Stack Overflow is a community of 4.7 million programmers, just like you, helping each other.

Join them; it only takes a minute:

Sign up
Join the Stack Overflow community to:
  1. Ask programming questions
  2. Answer and help your peers
  3. Get recognized for your expertise

I want to know if there is a possibility to get the value of the counter which is used for the TickCounter interrupt.

Purpose:

I want to know the current Tick and the value of this register.

So that I can evaluate this.

For example,

the tick is 12 and the register is 1526. So I can implement a Virtual Clock which use the Tick counter ( base 1ms) and the register so that I have a more precise Clock.

EDIT:

I found this implementation

> #ifndef CERT /*******************************************************************************
> *
> * tickGet - get the value of the kernel's tick counter
> *
> * This routine returns the current value of the tick counter.
> * This value is set to zero at startup, incremented by tickAnnounce(),
> * and can be changed using tickSet().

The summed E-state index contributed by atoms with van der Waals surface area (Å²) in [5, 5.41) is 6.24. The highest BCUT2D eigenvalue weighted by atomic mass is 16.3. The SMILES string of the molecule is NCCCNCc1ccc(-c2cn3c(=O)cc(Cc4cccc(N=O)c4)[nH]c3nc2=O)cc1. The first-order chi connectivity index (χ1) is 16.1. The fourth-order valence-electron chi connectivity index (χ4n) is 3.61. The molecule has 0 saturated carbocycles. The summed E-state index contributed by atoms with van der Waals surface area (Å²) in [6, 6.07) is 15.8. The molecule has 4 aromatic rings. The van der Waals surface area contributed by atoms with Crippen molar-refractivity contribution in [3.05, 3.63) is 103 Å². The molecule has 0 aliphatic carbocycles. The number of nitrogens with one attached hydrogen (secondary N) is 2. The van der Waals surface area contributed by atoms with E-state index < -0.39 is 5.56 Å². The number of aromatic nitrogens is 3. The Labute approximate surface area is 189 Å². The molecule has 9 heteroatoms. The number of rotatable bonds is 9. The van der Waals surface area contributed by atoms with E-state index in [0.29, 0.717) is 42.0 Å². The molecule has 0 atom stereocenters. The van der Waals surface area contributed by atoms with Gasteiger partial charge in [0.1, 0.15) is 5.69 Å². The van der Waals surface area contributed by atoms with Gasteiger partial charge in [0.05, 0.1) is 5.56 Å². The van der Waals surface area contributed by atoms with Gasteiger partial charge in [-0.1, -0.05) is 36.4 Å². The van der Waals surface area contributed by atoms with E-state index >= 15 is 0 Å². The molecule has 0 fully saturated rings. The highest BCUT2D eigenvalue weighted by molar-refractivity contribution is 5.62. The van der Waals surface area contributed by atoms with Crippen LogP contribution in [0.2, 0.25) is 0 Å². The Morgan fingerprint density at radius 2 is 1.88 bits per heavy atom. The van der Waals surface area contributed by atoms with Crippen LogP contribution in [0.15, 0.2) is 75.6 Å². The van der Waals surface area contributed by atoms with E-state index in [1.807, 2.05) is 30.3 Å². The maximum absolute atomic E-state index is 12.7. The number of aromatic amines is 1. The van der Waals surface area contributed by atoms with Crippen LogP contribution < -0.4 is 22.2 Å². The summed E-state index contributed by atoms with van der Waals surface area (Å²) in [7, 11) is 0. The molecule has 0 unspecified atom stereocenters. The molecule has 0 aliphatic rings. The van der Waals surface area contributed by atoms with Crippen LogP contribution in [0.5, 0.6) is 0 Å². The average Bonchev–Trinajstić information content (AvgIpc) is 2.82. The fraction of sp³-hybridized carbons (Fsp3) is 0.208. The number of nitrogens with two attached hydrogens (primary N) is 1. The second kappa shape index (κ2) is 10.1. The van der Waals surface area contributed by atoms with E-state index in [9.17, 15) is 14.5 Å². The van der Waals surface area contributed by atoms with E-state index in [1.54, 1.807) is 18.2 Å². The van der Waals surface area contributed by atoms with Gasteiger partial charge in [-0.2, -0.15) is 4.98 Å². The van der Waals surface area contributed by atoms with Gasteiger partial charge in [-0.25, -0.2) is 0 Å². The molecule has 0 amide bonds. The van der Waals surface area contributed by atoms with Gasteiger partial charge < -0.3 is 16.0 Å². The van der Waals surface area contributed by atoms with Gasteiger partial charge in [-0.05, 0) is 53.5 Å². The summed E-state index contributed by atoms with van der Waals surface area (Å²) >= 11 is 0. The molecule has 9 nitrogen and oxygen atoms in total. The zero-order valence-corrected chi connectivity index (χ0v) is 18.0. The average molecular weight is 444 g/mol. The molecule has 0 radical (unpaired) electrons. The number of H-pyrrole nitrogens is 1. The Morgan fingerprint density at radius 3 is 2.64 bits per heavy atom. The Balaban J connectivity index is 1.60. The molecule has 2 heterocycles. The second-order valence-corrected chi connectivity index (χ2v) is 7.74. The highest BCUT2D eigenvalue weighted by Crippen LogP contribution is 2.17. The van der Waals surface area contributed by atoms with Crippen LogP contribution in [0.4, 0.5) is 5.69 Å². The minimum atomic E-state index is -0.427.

> *
> * RETURNS: The most recent tickSet() value, plus all tickAnnounce() calls since.
> *
> * SEE ALSO: tickSet(), tickAnnounce()
> * 
> * INTERNAL
> * There should be no need to lock interrupts on this one; the compiler should
> * only generate a read from one half of the UINT64 which means that the read
> * can never be interrupted.
> */
> 
> ULONG tickGet (void)
>     {
>     return (ULONG) (vxAbsTicks & 0xFFFFFFFFull);
>     }
> #endif /* !CERT */

But I can not access the vxAbsTicks value

share|improve this question
up vote 1 down vote accepted

The simple and correct answer is to just call tickGet().

share|improve this answer
    
But tickGet provides just a resolution of 1 ms – user1829804 Dec 20 '12 at 13:26
    
Correct, which is also what vxAbsTicks has, my understanding of your question was "How can I read vxAbsTciks?" To which the answer is: Call tickGet(). However your post doesn't actually ask a question, I just assumed that is what you wanted to know, but based on this comment I am now not sure what you want to know. So what is your question? – Chris Desjardins Dec 20 '12 at 20:48
    
Thanks your right. – user1829804 Jan 9 '13 at 9:36

Your Answer

 
discard

By posting your answer, you agree to the privacy policy and terms of service.

Not the answer you're looking for? Browse other questions tagged or ask your own question.